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Visual Cognition Laboratory

The Limits of Visual Resolution in Natural Scene Viewing


When you look at a scene, you have very high acuity at the fovea (the center of vision), but your vision gets radically worse as retinal eccentricity (the distance from the center of vision) increases. Therefore, to develop theories of scene perception, we must know the limits of visual resolution across the visual field. For over 100 years, researchers have investigated how visual sensitivity decreases from the fovea to the visual periphery, generally using very simple stimuli and a fixed eye position. However, our research is among the first to investigate these questions using freely viewed natural scene images. We used a gaze-contingent multi-resolutional display and tested a model of retinal eccentricity-dependent contrast sensitivity. This study (Loschky, McConkie, Yang & Miller, 2005) provides the first estimate of the limits of visual resolution in free viewing of natural scenes. It provides important insights for theories of scene perception and a basis for predicting what information affects scene perception in different parts of the visual field.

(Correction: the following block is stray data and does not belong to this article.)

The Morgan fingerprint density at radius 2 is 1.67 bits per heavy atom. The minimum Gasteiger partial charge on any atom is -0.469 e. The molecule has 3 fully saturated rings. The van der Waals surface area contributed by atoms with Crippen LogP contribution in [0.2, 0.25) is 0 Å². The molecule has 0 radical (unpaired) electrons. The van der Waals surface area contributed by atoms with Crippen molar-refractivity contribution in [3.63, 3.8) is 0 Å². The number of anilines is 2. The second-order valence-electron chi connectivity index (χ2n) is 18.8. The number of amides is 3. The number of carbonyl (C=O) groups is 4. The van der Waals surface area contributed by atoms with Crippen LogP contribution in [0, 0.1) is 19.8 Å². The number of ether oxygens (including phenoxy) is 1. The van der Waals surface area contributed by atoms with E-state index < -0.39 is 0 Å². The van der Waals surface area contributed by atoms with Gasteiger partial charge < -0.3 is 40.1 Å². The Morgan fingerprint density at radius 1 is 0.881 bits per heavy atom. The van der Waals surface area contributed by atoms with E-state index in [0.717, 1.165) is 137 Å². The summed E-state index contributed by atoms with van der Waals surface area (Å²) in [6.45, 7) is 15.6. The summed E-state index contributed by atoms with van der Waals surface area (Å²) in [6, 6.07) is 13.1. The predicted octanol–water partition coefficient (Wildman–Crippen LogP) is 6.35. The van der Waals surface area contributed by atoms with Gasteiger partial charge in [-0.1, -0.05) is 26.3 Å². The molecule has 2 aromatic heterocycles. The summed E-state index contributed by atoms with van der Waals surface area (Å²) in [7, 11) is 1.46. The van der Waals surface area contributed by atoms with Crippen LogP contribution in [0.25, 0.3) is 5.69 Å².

Related Publications

Lester C. Loschky, Ryan V. Ringer, Aaron P. Johnson, Adam M. Larson, Mark Neider & Arthur F. Kramer (2014) Blur detection is unaffected by cognitive load. Visual Cognition, 22:3, 522-547.

Loschky, L.C., McConkie, G.W., Yang, J. & Miller, M.E. (2005).  The limits of visual resolution in natural scene viewing. Visual Cognition, 12(6), 1057-1092.